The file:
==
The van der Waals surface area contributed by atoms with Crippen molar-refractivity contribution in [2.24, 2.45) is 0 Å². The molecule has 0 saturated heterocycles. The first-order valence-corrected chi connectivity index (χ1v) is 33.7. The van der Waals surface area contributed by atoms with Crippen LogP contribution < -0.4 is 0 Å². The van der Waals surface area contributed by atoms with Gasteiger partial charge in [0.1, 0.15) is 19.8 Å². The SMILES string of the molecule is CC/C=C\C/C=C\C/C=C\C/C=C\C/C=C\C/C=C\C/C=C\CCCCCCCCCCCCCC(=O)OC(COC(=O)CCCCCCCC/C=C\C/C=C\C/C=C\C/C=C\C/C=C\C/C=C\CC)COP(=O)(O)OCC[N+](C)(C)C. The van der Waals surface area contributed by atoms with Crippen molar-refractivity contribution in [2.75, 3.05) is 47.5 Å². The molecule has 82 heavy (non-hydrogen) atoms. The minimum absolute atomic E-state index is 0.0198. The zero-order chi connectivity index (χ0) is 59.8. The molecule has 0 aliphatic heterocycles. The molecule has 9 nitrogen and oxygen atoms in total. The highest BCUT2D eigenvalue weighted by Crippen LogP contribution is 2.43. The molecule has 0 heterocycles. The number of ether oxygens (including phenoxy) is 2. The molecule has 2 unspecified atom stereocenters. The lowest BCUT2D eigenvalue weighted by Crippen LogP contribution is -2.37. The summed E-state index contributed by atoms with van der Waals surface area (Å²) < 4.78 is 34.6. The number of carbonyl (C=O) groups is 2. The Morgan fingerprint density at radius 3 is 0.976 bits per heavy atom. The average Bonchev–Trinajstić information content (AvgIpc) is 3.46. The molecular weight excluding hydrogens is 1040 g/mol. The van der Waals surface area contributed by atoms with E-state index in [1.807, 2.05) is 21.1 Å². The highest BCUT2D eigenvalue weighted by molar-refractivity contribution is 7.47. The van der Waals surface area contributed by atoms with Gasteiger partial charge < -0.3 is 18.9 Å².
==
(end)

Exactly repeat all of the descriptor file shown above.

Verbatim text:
The van der Waals surface area contributed by atoms with Crippen molar-refractivity contribution in [2.24, 2.45) is 0 Å². The molecule has 0 saturated heterocycles. The first-order valence-corrected chi connectivity index (χ1v) is 33.7. The van der Waals surface area contributed by atoms with Crippen LogP contribution < -0.4 is 0 Å². The van der Waals surface area contributed by atoms with Gasteiger partial charge in [0.1, 0.15) is 19.8 Å². The SMILES string of the molecule is CC/C=C\C/C=C\C/C=C\C/C=C\C/C=C\C/C=C\C/C=C\CCCCCCCCCCCCCC(=O)OC(COC(=O)CCCCCCCC/C=C\C/C=C\C/C=C\C/C=C\C/C=C\C/C=C\CC)COP(=O)(O)OCC[N+](C)(C)C. The van der Waals surface area contributed by atoms with Crippen molar-refractivity contribution in [2.75, 3.05) is 47.5 Å². The molecule has 82 heavy (non-hydrogen) atoms. The minimum absolute atomic E-state index is 0.0198. The zero-order chi connectivity index (χ0) is 59.8. The molecule has 0 aliphatic heterocycles. The molecule has 9 nitrogen and oxygen atoms in total. The highest BCUT2D eigenvalue weighted by Crippen LogP contribution is 2.43. The molecule has 0 heterocycles. The number of ether oxygens (including phenoxy) is 2. The molecule has 2 unspecified atom stereocenters. The lowest BCUT2D eigenvalue weighted by Crippen LogP contribution is -2.37. The summed E-state index contributed by atoms with van der Waals surface area (Å²) < 4.78 is 34.6. The number of carbonyl (C=O) groups is 2. The Morgan fingerprint density at radius 3 is 0.976 bits per heavy atom. The average Bonchev–Trinajstić information content (AvgIpc) is 3.46. The molecular weight excluding hydrogens is 1040 g/mol. The van der Waals surface area contributed by atoms with E-state index in [1.807, 2.05) is 21.1 Å². The highest BCUT2D eigenvalue weighted by molar-refractivity contribution is 7.47. The van der Waals surface area contributed by atoms with Gasteiger partial charge < -0.3 is 18.9 Å².